I have made the case before that scientism is a dangerous belief system. And the COVID-19 Pandemic has done nothing but prove the point. In their response to the virus, many in power exhort us to “trust the science.” Listen to the doctors. Their wisdom should guide the trajectory of our collective futures. But accepting that view greatly depends on your understanding of what science is … and whose science you’re trusting. The truth is that science never provides answers to anything. Scientists do. And that means we not only have to know what branch of science they’re representing, we also have to trust the scientists’ judgment. Our leaders can make decisions using science as a tool. But we accept those decisions on other grounds. That’s because science is not the arbiter of anything. People are. We can’t just “trust the science.” We have to know how our leaders are using evidence, logic, and moral reasoning to reach their science-based conclusions.
Science -vs- Scientists
My point is that there is a vast difference between what science is … and what scientists say. The scientific data about this disease can tell us how to identify its DNA makeup, how it attacks our bodies, how transmissible it is, how long it lasts, how deadly it is, and how to create a vaccine to combat it. We can use that data to evaluate the threat the virus poses and generate statistical analyses from it. The science describes the physical and biological facts about COVID-19.
But scientists interpret that data. They analyze the statistics and suggesting measures to combat it. And those scientists have biases and opinions they bring to the table. Let me offer an example of what I mean.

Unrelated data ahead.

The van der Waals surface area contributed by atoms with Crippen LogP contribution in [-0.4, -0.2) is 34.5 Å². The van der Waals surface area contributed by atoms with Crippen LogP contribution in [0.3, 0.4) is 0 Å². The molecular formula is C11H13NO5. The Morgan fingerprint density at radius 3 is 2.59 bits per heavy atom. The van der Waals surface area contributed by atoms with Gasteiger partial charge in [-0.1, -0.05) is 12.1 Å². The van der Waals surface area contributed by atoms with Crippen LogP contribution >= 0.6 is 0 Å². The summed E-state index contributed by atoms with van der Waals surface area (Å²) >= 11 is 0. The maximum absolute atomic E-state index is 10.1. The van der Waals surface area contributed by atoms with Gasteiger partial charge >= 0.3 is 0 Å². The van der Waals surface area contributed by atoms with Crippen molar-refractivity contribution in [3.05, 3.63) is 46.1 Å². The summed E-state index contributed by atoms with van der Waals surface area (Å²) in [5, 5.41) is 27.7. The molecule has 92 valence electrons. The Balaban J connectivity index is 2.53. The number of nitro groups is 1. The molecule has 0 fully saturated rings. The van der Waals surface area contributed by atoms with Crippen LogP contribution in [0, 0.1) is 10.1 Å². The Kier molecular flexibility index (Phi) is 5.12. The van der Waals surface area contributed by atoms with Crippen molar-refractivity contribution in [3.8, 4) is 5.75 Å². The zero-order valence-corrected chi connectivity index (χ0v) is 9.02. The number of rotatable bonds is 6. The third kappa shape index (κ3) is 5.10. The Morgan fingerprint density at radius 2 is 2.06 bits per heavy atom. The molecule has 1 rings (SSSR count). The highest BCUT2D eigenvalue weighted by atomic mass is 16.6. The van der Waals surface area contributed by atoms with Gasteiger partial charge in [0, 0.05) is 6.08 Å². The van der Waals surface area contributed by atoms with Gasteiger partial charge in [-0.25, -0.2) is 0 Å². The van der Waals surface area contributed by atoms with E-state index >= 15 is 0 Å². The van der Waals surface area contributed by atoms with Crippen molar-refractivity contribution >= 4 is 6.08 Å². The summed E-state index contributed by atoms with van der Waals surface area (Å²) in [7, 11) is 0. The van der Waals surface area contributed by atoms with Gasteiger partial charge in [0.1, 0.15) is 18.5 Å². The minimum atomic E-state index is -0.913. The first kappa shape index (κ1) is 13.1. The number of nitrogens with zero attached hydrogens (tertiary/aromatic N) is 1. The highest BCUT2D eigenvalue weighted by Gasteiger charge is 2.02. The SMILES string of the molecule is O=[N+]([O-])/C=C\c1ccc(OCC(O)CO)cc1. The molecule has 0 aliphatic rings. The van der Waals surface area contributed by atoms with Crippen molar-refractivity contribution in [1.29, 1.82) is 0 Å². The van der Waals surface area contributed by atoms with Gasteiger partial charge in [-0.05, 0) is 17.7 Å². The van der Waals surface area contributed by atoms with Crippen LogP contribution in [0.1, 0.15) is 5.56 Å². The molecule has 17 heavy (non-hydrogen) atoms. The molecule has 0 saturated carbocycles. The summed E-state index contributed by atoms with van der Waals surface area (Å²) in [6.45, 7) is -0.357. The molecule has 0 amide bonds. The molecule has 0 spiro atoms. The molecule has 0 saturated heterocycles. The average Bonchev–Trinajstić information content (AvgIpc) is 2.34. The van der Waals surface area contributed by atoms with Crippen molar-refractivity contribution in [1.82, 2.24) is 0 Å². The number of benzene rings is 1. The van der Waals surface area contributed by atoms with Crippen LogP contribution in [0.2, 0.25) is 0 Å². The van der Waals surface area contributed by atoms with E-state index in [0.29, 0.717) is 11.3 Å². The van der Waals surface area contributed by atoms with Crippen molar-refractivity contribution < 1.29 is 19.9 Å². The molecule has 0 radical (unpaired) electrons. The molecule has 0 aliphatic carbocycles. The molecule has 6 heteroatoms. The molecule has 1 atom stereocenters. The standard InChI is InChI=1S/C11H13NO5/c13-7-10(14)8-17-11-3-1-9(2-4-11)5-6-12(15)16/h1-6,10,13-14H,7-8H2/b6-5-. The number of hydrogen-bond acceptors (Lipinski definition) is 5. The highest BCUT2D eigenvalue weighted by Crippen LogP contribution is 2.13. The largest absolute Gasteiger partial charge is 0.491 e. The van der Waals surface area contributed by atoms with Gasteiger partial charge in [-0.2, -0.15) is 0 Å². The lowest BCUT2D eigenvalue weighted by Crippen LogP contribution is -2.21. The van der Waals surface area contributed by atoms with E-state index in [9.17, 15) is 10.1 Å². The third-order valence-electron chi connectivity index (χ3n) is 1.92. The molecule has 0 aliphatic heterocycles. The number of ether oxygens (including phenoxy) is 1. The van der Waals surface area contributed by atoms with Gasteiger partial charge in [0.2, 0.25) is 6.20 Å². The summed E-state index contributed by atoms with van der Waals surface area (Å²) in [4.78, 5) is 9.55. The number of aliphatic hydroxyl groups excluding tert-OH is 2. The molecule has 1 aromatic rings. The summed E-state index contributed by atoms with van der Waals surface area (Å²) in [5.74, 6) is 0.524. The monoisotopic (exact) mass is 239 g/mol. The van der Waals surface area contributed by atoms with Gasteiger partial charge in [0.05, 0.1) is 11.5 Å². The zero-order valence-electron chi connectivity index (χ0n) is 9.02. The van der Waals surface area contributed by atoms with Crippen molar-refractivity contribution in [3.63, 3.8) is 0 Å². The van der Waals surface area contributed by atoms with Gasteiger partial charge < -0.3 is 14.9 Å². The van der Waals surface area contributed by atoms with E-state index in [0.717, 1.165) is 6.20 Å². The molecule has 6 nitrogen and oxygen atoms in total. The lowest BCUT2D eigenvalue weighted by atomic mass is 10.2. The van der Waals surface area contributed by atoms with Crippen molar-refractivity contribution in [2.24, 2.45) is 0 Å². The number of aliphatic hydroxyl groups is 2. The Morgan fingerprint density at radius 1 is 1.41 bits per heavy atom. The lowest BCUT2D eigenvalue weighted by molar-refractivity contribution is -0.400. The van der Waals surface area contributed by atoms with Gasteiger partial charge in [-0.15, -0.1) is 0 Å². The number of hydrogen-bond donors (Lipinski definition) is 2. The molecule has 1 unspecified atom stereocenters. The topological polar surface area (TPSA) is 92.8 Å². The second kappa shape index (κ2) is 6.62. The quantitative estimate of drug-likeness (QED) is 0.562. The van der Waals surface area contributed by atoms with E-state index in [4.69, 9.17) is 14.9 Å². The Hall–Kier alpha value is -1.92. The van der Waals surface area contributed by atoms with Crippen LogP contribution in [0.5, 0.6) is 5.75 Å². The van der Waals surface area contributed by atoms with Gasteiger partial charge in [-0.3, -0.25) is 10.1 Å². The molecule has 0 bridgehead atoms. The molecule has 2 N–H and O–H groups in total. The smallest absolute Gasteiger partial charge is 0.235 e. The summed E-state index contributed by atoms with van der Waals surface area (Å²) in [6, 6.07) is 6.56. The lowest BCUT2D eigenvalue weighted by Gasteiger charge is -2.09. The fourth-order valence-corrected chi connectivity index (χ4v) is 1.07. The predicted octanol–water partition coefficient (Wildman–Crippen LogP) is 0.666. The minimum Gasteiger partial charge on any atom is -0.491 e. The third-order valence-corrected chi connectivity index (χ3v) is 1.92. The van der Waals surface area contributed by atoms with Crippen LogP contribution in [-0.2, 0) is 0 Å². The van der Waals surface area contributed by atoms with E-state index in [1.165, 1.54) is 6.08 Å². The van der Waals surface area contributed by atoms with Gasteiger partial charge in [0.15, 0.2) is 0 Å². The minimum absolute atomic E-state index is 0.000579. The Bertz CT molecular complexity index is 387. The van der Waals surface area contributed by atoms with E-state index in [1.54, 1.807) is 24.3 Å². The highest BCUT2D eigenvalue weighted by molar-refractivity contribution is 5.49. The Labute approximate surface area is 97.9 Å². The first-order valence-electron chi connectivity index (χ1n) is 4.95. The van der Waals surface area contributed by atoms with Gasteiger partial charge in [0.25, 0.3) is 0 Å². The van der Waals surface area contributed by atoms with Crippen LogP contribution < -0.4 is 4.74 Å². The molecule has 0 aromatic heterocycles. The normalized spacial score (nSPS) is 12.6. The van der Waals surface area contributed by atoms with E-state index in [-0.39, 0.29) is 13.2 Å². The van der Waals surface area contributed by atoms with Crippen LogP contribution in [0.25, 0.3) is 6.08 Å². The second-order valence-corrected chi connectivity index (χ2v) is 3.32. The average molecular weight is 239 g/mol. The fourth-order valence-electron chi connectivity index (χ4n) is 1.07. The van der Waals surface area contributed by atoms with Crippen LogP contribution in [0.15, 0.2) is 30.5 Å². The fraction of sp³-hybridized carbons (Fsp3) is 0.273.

The Scientists We Trust
During this pandemic, there is perhaps no one who we are being asked to trust more than Doctor Anthony Fauci. And let me be clear. I don’t envy his position or question his credentials. Fauci is a highly educated immunologist. He’s a brilliant man, probably the most qualified person in America to be in the position he holds. But he has also made some public policy statements about the pandemic.
When asked about restarting sporting events, for instance:
“The best way to perhaps begin baseball on TV — say, around July 4 — would be to get players tested and put them in hotels. Keep them very well surveilled … have them tested, like every week. Buy a gazillion tests. And make sure they don’t wind up infecting each other or their family.’”
So, Doctor Fauci endorses the continuous surveillance and monitoring of U.S. citizens. But there’s more.
As it pertains to social interaction during the crisis, Fauci was asked:
Interviewer: “If you’re swiping on a dating [hook-up] app like Tinder … or Grindr [its LGBTQ alternative], and you match with someone that you think is hot, and you’re just kind of like, ‘Maybe it’s fine if this one stranger comes over.’ What do you say to that person?”
Fauci: “You know, that’s tough … Because that’s what’s called relative risk … If you’re willing to take a risk — and you know, everybody has their own tolerance for risks — you could figure out if you want to meet somebody …”
Whatever you think of Doctor Fauci’s positions on the Bill of Rights or “relative risk,” one thing is clear. Neither of his answers has anything to do with a need to “trust the science.”